While the Q990B continues the trend of Samsung flagship soundbars being peerless performers with Dolby Atmos and DTS:X movie mixes, it also continues the trend of Samsung flagship soundbars not being as effective with music. In Standard mode, which plays music sources in their native (usually stereo) configuration, bass can sometimes come on too strong, while layered tracks can appear a little muffled and hemmed in, losing the clarity that’s so noticeable with film soundtracks.
To be fair, vocals are typically handled very well with stereo music, and there’s more power and stereo separation than you’ll get from pretty much any typical hi-fi solution. But there are certainly more musical soundbars out there.
There is some good news for music fans, though. Samsung’s latest Adaptive mode does a much better job than its predecessor of repurposing stereo music to take advantage of all the Q990B’s speakers. There’s a genuine attempt to separate out the different elements of a mix and thoughtfully place them in different channels, rather than just sending the same sound to each channel. The results can at times sound uncannily like a ‘true’ Dolby Atmos mix, despite being crafted on the fly by a processor without any human intervention.
Samsung HW-Q990B: Design and usability
We’ve already covered the functional parts of the rear and subwoofer redesigns, but the rears and main soundbar also enjoy a new finish. Or rather, the return of an old finish.
The felt covers Samsung has placed over most of the drivers on its soundbars for the past couple of years have reverted back to the metallic, grille finish used before the felt came into fashion. This doesn’t look quite as opulent and premium as the felt covers, but it attracts much less dust and makes the speakers feel strangely more ‘techy’. Which is just fine by us.
The Q990B’s main soundbar also wins hearts and minds by moving its little LED window from the top edge (where it’s unhelpfully been placed for the past couple of years) back to the front, where you can see what it’s telling you about the input you’ve selected and the sound format you’re listening to without having to get off your sofa.
The Q990B’s use of four components arguably stretches the definition of a soundbar to its extremes, but the number of channels carried within the main soundbar and the surprisingly diminutive rears (despite the latter speakers carrying three channels each!) all make the Q990B much less of an imposition on your living space than an equally powerful separates system would be.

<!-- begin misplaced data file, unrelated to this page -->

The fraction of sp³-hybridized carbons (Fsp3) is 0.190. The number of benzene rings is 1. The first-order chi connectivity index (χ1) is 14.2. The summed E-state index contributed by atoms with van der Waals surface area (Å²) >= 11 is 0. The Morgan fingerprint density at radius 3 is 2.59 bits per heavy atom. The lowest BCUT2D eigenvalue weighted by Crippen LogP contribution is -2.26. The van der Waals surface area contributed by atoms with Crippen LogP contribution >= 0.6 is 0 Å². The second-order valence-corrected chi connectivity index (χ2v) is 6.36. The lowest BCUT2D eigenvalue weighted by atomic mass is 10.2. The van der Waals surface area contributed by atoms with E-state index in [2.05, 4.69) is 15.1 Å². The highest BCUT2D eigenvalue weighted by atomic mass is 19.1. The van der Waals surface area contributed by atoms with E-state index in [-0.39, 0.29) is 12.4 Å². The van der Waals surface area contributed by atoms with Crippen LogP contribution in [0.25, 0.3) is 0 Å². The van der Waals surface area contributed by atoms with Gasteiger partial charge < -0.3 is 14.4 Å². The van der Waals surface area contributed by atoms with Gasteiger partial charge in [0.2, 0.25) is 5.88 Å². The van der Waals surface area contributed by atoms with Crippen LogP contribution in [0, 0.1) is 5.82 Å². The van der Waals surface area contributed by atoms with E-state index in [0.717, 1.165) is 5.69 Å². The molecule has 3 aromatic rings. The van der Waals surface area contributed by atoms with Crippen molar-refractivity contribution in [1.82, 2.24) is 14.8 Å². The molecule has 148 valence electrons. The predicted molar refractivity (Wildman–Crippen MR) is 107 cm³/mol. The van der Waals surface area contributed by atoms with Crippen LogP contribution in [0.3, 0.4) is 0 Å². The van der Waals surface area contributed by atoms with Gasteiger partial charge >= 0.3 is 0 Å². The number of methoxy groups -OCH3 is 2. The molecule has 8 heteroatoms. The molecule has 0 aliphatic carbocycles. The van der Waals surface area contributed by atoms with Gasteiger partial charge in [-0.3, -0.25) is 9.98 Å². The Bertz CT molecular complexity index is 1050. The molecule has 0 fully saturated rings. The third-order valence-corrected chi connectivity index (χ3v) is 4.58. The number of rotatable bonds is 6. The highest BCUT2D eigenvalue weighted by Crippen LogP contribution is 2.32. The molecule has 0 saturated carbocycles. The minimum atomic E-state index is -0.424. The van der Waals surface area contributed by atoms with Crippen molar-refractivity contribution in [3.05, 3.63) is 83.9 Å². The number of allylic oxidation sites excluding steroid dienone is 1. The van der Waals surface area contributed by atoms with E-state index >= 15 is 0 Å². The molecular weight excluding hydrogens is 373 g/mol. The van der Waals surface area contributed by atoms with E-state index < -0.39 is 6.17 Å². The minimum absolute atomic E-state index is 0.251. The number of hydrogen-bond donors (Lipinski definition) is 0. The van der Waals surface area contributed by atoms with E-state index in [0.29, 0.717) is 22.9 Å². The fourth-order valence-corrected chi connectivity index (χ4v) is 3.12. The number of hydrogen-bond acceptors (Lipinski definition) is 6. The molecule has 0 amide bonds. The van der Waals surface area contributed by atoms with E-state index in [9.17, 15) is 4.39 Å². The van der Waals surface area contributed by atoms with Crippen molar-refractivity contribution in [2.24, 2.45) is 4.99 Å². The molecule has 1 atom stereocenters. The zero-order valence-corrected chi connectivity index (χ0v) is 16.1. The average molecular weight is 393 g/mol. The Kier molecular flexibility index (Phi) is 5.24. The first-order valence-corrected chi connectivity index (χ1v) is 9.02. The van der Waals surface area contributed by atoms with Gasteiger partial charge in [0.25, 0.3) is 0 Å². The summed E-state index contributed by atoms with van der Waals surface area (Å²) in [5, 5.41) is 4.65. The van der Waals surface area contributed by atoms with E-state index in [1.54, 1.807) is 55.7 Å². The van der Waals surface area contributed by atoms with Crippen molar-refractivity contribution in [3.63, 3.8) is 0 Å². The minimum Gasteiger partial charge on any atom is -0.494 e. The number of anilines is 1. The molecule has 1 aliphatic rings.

The subwoofer is relatively chunky, of course. But as usual with a subwoofer, you can place this under a sideboard or in some other tucked away corner without spoiling its sound.
Samsung has redesigned its soundbar remote for 2022, going for a lighter, flatter shape. I slightly miss the chunkier, more angular feel and ‘prouder’ button design of its predecessor, honestly, but this is a small point. The main thing is that the remote’s relatively low button count in conjunction with the newly positioned LED, the ‘Tap’ smartphone connectivity and the consistency with which all the separate components wirelessly connect to each other, makes the Q990B relatively easy to use for a such a high-end system.
Samsung HW-Q990B review: Verdict
While Samsung might have felt a bit nervous about the Q990B given that it doesn’t have the usual ‘look, more channels!’ story to tell, in truth its focus on improving quality rather than adding another number to the spec sheet has paid off handsomely.
The HW-Q990B improves on its already class-leading predecessor in almost every way, for music as well as movies, leaving it sitting pretty as the most all-round immersive soundbar money can currently buy. A truly mighty sonic sensation.
The high asking price puts the Q990B in the stratosphere occupied by both one or two other multi-component soundbars, such as LG’s SP11RA, as well as premium single-bar or bar-plus-subwoofer solutions from acclaimed hi-fi brands - such as the Devialet Dione. You can see in the widget below how it prices up comparably.